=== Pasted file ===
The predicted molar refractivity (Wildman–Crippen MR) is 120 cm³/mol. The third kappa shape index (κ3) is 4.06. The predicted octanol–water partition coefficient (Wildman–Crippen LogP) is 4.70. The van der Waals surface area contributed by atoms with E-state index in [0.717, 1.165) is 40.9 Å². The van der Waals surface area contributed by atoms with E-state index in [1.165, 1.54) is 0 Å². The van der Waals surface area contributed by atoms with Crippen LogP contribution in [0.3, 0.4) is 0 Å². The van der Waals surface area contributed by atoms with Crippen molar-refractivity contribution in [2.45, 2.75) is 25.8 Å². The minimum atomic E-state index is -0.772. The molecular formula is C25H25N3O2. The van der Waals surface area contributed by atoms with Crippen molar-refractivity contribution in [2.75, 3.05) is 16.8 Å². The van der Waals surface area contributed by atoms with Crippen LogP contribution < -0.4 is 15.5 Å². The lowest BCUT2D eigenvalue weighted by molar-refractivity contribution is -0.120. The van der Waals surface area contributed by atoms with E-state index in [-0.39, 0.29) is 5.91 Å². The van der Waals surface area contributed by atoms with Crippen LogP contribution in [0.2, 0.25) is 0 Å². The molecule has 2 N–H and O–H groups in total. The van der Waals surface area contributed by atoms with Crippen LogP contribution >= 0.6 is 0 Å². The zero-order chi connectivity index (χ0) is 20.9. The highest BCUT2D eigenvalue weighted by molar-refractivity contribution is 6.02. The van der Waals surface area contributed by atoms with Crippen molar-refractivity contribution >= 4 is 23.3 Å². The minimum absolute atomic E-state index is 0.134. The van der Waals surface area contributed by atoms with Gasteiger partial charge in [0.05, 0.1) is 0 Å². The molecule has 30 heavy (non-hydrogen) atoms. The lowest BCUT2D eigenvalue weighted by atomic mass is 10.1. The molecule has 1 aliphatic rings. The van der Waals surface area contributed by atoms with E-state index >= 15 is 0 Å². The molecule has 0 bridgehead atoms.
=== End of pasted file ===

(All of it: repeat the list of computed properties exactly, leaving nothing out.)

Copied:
The predicted molar refractivity (Wildman–Crippen MR) is 120 cm³/mol. The third kappa shape index (κ3) is 4.06. The predicted octanol–water partition coefficient (Wildman–Crippen LogP) is 4.70. The van der Waals surface area contributed by atoms with E-state index in [0.717, 1.165) is 40.9 Å². The van der Waals surface area contributed by atoms with E-state index in [1.165, 1.54) is 0 Å². The van der Waals surface area contributed by atoms with Crippen LogP contribution in [0.3, 0.4) is 0 Å². The van der Waals surface area contributed by atoms with Crippen molar-refractivity contribution in [2.45, 2.75) is 25.8 Å². The minimum atomic E-state index is -0.772. The molecular formula is C25H25N3O2. The van der Waals surface area contributed by atoms with Crippen molar-refractivity contribution in [2.75, 3.05) is 16.8 Å². The van der Waals surface area contributed by atoms with Crippen LogP contribution < -0.4 is 15.5 Å². The lowest BCUT2D eigenvalue weighted by molar-refractivity contribution is -0.120. The van der Waals surface area contributed by atoms with E-state index in [-0.39, 0.29) is 5.91 Å². The van der Waals surface area contributed by atoms with Crippen LogP contribution in [0.2, 0.25) is 0 Å². The molecule has 2 N–H and O–H groups in total. The van der Waals surface area contributed by atoms with Crippen LogP contribution >= 0.6 is 0 Å². The zero-order chi connectivity index (χ0) is 20.9. The highest BCUT2D eigenvalue weighted by molar-refractivity contribution is 6.02. The van der Waals surface area contributed by atoms with Crippen molar-refractivity contribution >= 4 is 23.3 Å². The minimum absolute atomic E-state index is 0.134. The van der Waals surface area contributed by atoms with Gasteiger partial charge in [0.05, 0.1) is 0 Å². The molecule has 30 heavy (non-hydrogen) atoms. The lowest BCUT2D eigenvalue weighted by atomic mass is 10.1. The molecule has 1 aliphatic rings. The van der Waals surface area contributed by atoms with E-state index >= 15 is 0 Å². The molecule has 0 bridgehead atoms.